through Nicole rodriguez, Editor-in-chief
On Thursday, October 7, students and faculty filled the seats at Hayden 100 for a bilingual poetry reading and conversation with Puerto Rican poet Nicole Cecilia Delgado. The event sponsored by Student Engagement, the Multicultural Center, Fuerza Latina and the Critical Race and Ethnic Studies Program, addressed issues related to art, book creation, poetry, activism and resistance in contemporary Puerto Rico.
English teacher and fellow Puerto Rican Cristina Pérez Jiménez, Ph.D. opened the event with an elaborate and informative introduction from Delgado. She also shed light on the current context of Puerto Rico in terms of coloniality and austerity so that listeners can better understand the purpose of Delgado’s work.
After Pérez Jiménez’s introduction, Delgado read excerpts from his poetry book Periodo Especial and an essay, A Mano / By Hand in his native Spanish language. To assist unilingual English speakers, screenings of English translations of Delgado’s work were displayed.
“For those of you who are unilingual English speakers, I want to not think about what you don’t understand or what you miss,” said Pérez Jiménez. “Really think of this as an opportunity for a kind of respect and understanding of the experience of linguistic difference. “
Delgado’s poetry articulates many of the issues and concerns that have punctuated the life of Puerto Ricans over the past decade, in particular the island’s economic collapse, the period of neoliberal scarcity and austerity, and the colonial relations that have made its economic dependence on the United States.
Although Delgado’s work deals with such serious and heavy topics, it has become clear during her reading that she has a way of effortlessly captivating audiences with her wit and pun.
“Nicole is also a reverent and provocative,” said Pérez Jiménez. “She manages to convey a liberating humor in her work, a kind of surprising and delicious lightness derived from her pointed and playful observations on the many paradoxes, ironies and disjunction of life under colonialism. Linked to this humor, his work also gives us a powerful vision and language to move forward.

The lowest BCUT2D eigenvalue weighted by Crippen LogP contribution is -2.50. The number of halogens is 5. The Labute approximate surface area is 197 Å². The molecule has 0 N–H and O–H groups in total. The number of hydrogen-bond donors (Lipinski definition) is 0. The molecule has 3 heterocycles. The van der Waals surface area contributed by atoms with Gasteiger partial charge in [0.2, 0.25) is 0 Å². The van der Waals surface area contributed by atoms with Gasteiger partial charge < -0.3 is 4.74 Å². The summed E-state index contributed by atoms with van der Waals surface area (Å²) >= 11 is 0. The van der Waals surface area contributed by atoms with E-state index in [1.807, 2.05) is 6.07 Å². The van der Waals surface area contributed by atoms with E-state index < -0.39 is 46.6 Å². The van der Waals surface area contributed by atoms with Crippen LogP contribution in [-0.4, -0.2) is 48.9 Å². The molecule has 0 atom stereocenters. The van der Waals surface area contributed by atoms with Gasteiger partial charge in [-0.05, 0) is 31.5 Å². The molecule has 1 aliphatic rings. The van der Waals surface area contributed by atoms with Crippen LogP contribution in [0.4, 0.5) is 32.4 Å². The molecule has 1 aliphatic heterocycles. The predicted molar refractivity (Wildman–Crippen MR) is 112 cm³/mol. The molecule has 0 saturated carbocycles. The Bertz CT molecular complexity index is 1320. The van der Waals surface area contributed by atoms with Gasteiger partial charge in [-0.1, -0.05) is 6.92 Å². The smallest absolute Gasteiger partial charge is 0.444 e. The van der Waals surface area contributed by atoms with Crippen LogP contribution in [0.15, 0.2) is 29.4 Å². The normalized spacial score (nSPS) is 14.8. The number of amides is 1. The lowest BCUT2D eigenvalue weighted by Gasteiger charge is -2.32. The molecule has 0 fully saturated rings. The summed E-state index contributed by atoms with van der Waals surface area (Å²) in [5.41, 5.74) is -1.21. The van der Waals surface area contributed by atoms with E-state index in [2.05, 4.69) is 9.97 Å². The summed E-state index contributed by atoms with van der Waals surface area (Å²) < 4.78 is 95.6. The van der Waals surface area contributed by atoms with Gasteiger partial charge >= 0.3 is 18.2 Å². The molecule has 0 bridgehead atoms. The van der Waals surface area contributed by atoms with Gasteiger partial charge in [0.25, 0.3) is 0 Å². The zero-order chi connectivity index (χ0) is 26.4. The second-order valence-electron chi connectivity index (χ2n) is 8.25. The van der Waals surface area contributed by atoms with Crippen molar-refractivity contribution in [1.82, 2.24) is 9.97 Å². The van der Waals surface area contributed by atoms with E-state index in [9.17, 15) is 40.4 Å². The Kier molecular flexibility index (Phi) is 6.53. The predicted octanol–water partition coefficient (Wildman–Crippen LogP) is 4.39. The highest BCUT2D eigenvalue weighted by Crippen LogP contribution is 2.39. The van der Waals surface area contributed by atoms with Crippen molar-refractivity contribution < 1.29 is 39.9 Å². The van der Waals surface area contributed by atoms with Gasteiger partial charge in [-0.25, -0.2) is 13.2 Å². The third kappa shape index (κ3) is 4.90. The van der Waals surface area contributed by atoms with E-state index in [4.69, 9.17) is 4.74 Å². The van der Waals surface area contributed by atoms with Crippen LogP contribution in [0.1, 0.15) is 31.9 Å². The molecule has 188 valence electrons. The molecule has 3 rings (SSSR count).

Not only is Delgado widely regarded as one of the leading Puerto Rican poets of her generation, but she is also a translator and literary artist. Additionally, she is the founder of La Impresora, an editorial studio in Puerto Rico specializing in small-scale independent publishing – a remarkable achievement given that Puerto Rico no longer has a large corporate press.
Poet Urayoán Noel, who is also one of his translators, described Delgado’s work with equally high respect.
“Much of Delgado’s work, both as a poet and as an editor, involves imagining alternative lifestyles: ecologies and economies of poetry rooted in the interpersonal, the collaborative, the open and the non-hierarchical, ”Noel said. .
Delgado’s work as a poet and editor is so influential and impactful that she actively takes responsibility for unveiling the hidden history of Puerto Rico.
“I think the times are calling for political work,” Delgado said.
“Puerto Rico being a colony, I think the story has been taken away from us and it’s difficult, or sometimes it’s been forbidden in the story to tell the story as it really happened. I think the poets have taken on this responsibility of telling the story as it happens, like, under the sheets, or under the bed of the official story.
Asked what inspires her work, Delgado brilliantly answered la vida cotidiana, or everyday life.
“I think in the same way that poetry can be very sacred, it is also present in everyday life and in very simple things,” Delgado said.
“I try to research this simple language. Whenever you can access deeper meanings using plain language, I think I’ve achieved what I want to do with poetry. “